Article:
Then a Jesuit pal asked me, quite simply, What would you write if you weren’t afraid?
– Mark Karr, The Art of Memoir
When Jesus saw him lying there and learned that he had been in this condition for a long time, he asked him, “Do you want to get well?” John 5:6
I think a lot about this unnamed man in the Bible, a man who had been disabled for nearly four decades. I often wonder how I would respond if I was him and a man walked up to me and asked if I wanted to get well. Do I want to get well? Are you kidding me?
This experience with Jesus brings questions into my mind, deep questions about myself and the things I long for. I hesitantly turn my eyes towards my many and varied illnesses.
Do I want to overcome my addictions? Or do I enjoy the numbness they deliver?
Do I want to finish writing that book? Or am I afraid of the potential apathy?
Do I want to live a simple life? Or is all this noise keeping me comfortably distracted?
Do I want…?
Of course I do.
But then a still, small voice asks again.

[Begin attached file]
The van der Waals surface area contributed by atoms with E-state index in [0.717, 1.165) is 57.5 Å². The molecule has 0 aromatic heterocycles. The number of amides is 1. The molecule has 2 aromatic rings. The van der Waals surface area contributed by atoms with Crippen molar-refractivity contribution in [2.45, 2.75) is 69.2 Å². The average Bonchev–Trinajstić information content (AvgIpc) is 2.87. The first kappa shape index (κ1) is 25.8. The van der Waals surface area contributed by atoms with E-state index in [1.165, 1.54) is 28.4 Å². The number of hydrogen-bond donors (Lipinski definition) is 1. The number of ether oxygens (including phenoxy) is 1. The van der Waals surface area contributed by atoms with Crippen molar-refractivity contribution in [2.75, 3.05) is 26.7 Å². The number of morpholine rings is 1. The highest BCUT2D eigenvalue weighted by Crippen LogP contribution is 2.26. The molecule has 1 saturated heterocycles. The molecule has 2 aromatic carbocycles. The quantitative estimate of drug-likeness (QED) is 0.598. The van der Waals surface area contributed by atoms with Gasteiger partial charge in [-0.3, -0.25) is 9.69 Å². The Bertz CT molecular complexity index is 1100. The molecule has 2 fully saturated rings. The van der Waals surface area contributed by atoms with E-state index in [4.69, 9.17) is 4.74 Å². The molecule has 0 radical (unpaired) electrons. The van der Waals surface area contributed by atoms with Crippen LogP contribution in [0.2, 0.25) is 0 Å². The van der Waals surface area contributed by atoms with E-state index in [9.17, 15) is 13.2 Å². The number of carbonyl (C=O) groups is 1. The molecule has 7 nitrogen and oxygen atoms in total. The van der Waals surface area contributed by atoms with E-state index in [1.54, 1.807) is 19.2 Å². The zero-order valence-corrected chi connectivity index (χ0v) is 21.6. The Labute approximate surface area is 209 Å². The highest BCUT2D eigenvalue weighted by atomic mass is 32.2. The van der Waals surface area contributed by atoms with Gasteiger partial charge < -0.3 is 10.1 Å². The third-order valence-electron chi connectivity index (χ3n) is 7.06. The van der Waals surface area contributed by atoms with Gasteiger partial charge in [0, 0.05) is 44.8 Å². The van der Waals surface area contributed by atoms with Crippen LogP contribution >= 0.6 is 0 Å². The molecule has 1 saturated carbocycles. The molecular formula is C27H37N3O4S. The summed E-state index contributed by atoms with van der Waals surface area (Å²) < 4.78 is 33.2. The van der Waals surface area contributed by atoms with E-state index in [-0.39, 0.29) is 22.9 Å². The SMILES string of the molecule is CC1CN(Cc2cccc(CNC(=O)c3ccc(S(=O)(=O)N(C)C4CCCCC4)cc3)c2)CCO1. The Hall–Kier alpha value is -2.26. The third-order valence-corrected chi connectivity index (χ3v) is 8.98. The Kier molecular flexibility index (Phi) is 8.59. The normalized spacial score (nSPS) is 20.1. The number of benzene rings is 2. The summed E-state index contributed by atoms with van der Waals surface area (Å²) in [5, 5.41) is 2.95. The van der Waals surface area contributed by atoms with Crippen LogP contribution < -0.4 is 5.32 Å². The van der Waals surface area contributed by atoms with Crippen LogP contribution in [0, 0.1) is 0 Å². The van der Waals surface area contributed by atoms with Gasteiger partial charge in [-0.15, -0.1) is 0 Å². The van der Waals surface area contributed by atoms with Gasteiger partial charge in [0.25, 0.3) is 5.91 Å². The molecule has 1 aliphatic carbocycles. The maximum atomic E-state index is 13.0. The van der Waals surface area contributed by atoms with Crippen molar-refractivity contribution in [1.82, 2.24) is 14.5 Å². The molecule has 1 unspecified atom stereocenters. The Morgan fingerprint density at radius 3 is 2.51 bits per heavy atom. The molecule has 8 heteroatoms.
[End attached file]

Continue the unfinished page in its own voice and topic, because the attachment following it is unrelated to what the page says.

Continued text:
…but do you really?
* * * * *
At the core of what Jesus was asking this man was this: Do you dare to imagine being recreated? Do you dare to engage in a new adventure, a new way of being? Do you dare to stand when all you have done up until now is sit and wait by the water?
Which brings me back around to the Mary Karr quote: “Then a Jesuit pal asked me, quite simply, What would you write if you weren’t afraid?”
The two questions are strikingly similar:
“Do you want to be made well?”
“What would you write if you weren’t afraid?”
* * * * *
Who would you be, who would you really be, if you dared to hope again?
It’s certainly a question worth considering during these days when fear rules most of us, when companies and individuals around us stand to profit from our insecurity, our uncertainty.
Do you want to get well?
What would you do, how would you live, if you weren’t afraid?